Ethnicity in Massachusetts

Distance Learning by 7 Colleges

Organized around the topic Ethnicity in Massachusetts, state colleges and universities in the Commonwealth taught a course in the Spring, 1999 semester that was unique in educational history, representing the first time in the United States that distance learning took place, live and interactively, from more than one source. This paper will report on a participant observation of the experience from the perspective of democratized information both in terms of content and process.

Using a case study approach, the 14-week course was interdisciplinary, with professors representing the following disciplines: Anthropology, Communications, English, Folklore, History, and Sociology. While some of the educational institutions met twice per week, allowing for class discussions, the showing of appropriate videotapes, and course evaluations, each Wednesday was interactive for approximately an hour, beginning at 12:30 pm. Emanating from the home institution of each week's presenter, students from all the schools were able to converse not only with the professor in charge of that week's lesson but also with one another. At the end of the semester, a conference was held at my college, where students met in person to share their genealogies in a poster session, along with their individual research projects.

Throughout, a range of methods and tools for examining and researching the ethnic history of the Massachusetts has been employed. It included histories of specific ethnic groups (e.g., Irish, Cambodian, Portuguese, Polish, Italian, Native American, African Americans, Puerto Ricans, etc.) as well as the problems involved in a purely chronological, regional and/or ethnic group history approach to the study of ethnicity in this New England state.

Instructors demonstrated cross-disciplinary modes of inquiry and presented paradigms and procedures for examining ethnicity in Massachusetts. In researching this ethnic history, they explored the following topics:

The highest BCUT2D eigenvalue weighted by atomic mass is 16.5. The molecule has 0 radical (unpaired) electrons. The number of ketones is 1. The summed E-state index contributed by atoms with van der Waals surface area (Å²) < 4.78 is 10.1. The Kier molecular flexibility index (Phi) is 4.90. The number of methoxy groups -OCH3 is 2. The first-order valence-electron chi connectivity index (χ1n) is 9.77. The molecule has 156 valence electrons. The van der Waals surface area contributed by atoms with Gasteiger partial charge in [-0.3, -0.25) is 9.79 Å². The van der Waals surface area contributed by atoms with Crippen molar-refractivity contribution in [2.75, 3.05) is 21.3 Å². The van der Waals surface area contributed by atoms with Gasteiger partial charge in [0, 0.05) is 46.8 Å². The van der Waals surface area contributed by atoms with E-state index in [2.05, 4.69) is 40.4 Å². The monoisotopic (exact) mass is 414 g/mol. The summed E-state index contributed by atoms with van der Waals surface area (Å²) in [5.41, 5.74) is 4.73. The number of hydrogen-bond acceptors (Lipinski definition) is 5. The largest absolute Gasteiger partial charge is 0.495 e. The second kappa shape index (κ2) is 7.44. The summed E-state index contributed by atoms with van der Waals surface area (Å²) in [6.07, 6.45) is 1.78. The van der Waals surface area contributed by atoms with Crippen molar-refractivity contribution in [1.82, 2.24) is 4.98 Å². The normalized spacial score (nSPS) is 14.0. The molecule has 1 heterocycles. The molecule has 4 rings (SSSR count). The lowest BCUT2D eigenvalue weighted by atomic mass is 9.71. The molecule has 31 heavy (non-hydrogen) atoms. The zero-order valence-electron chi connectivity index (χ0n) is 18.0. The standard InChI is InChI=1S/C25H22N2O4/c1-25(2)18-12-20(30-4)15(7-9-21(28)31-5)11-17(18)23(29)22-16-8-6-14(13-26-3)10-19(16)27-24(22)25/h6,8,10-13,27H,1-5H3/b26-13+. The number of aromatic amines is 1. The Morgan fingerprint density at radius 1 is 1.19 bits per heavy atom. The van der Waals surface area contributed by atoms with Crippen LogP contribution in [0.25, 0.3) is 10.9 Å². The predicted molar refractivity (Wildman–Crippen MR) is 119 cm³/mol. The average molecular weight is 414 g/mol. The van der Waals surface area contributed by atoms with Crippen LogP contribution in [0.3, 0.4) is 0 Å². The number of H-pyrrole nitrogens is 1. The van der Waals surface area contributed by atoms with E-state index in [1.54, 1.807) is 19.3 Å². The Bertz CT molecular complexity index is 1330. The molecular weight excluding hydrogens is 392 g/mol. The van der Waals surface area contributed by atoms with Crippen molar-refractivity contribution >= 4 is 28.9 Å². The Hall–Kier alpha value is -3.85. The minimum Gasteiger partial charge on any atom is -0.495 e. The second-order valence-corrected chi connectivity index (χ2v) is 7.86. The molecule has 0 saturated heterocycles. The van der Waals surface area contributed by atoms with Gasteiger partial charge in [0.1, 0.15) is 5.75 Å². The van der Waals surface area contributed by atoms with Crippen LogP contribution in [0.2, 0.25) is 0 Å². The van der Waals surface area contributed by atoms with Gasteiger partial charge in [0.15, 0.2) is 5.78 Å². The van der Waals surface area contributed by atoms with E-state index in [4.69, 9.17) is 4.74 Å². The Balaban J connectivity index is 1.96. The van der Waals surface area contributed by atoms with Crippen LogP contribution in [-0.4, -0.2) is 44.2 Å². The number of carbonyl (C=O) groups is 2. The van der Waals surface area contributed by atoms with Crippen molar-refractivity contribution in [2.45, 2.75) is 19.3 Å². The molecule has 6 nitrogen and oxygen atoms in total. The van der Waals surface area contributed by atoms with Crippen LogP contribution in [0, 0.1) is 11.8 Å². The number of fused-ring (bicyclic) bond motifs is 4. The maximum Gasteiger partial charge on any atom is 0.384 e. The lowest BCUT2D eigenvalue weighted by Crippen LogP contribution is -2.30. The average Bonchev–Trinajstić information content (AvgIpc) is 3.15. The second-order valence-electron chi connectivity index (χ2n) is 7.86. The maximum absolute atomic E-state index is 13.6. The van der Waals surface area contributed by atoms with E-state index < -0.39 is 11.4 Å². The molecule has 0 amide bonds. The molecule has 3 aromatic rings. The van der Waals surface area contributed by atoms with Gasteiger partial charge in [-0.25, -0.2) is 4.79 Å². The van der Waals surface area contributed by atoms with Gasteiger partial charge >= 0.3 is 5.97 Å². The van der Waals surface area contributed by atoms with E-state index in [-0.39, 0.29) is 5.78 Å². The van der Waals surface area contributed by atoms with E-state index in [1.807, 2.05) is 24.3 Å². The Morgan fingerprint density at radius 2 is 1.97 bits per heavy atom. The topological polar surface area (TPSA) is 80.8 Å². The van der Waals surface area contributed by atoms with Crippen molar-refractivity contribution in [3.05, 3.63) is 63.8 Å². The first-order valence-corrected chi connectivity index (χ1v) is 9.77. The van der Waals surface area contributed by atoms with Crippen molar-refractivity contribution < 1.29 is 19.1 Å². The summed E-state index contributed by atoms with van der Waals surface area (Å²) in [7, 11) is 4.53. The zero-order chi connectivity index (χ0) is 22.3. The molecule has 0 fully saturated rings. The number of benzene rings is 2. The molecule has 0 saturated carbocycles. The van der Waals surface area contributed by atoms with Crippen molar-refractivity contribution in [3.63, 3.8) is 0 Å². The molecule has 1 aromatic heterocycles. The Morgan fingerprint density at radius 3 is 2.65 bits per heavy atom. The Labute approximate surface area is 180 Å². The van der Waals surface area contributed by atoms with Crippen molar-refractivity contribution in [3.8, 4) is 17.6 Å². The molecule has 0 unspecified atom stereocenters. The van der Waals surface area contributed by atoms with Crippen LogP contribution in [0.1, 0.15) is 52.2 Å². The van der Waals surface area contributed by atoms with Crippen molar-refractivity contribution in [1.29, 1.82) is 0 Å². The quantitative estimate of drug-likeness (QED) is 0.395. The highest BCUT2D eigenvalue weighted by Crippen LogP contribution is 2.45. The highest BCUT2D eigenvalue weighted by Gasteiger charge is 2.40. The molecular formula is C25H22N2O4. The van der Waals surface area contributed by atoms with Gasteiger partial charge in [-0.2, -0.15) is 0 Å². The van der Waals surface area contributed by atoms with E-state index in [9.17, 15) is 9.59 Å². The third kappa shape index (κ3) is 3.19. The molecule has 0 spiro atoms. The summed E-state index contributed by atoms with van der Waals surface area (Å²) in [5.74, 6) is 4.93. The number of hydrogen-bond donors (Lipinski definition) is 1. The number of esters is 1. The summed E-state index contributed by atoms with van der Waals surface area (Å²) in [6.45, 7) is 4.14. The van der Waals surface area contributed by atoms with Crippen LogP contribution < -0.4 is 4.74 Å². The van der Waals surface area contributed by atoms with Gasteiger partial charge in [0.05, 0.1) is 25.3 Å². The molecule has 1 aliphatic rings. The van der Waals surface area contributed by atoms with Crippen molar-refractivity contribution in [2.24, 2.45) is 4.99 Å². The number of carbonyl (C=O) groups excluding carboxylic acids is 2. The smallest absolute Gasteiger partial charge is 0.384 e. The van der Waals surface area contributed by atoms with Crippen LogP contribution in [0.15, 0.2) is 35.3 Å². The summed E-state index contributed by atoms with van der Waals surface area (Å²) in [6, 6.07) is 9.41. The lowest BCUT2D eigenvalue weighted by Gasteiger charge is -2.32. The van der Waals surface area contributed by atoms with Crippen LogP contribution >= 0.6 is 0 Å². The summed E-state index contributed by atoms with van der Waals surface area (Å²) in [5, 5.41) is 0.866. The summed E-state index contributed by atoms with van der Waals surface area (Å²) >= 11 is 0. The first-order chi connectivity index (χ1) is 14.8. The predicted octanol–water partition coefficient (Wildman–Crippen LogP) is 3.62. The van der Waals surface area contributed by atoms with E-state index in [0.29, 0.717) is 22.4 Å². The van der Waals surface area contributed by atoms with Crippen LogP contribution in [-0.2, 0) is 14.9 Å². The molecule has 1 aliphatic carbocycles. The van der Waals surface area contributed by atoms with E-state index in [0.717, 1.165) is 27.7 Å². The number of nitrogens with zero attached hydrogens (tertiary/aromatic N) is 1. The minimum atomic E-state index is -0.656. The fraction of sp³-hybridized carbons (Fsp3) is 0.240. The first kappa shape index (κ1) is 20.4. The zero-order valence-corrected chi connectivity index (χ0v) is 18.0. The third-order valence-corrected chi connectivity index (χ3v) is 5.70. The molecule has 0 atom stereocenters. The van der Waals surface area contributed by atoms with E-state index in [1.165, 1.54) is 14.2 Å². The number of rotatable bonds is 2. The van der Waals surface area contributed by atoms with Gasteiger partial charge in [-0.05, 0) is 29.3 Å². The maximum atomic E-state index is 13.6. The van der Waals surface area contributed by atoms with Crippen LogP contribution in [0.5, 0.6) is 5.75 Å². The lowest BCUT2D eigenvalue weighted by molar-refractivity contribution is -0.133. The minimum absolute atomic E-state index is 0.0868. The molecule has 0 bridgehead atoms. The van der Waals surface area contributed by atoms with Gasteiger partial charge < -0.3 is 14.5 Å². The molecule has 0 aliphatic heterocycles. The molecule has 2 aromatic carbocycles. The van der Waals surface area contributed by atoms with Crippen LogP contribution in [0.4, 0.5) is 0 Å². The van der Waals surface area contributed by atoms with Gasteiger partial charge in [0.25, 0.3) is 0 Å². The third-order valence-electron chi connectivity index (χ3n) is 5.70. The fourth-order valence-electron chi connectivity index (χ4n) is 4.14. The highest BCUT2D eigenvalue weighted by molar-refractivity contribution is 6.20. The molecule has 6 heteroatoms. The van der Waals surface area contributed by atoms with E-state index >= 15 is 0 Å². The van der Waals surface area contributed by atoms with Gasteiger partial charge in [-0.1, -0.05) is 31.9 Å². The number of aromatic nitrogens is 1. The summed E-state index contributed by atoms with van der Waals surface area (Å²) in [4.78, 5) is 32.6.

Alternating between a conceptual or thematic approach, which included a demonstration of how to use material culture to study ethnicity in Massachusetts, the focus was on specific ethnic communities. Beyond that, comparisons of groups not covered in the syllabi were encouraged. The course focused on the realities of the Commonwealth and its people as defined by members of specific ethnic communities and regions, comparing how they diverge from media representations and the political rhetoric of communities.

Personnel included these instructors:

The impetus for this course on Ethnicity in Massachusetts was a $250,000 grant secured by Provost Norman Aitkin of the University of Massachusetts/Amherst that allowed for extensive training for participating faculty for a week in Spring, 1998 and several other meetings. Technical staff at the various institutions was promised in the package, but that in fact didn't happen—results of which, as will be reported, made for hook-up problems that hindered complete communication.

Required and recommended core reading assignments for all students enrolled in the course were posted on a web site on a weekly basis by the facilitator for that week's program with assignments also placed on reserve in the libraries of respective campuses. Students were expected to read in anticipation of each program and to be prepared to discuss the connections between the readings and the program, as well as to incorporate relevant material from the readings into their research projects as needed.

Unlike other institutions, at Worcester State College the 17 enrolled students were assigned a text: Adalberto Aguirre, Jr. and Jonathan H. Turner's American Ethnicity: The Dynamics and Consequences of Discrimination, 2nd. edition. Boston, MA: McGraw Hill, 1998. Students from all the colleges were assigned these projects:

  1. Produce a genealogy. The process of developing one's family tree and the genealogy itself became a poster board report that was displayed and discussed at the statewide meeting for this course, held at Worcester State College on Wednesday, April 28th.
  2. Students worked individually or in teams to research the ethnic history of their city, town, or region, or the history of a particular ethnic group in the Commonwealth (e.g., Fall River, the Berkshires, or a history of Jews or Cape Verdeans in Massachusetts). Students were expected to conduct archival research, library research, and field work, and to consult print, electronic, and/or visual media throughout the process of developing their projects. The resultant research was shared at the concluding conference and the research project(s) were posted on the web site. Further, students were encouraged to apply to present their projects at the statewide honors program undergraduate research conference.
  3. Students were given additional, different assignments by the instructor at their particular campus, tailored to that instructor's academic discipline and area(s) of expertise.

It seems only appropriate to share results of this unique pedagogical experiment with readers/participants of Syllabus, who no doubt will have many questions about its replications and ramifications.

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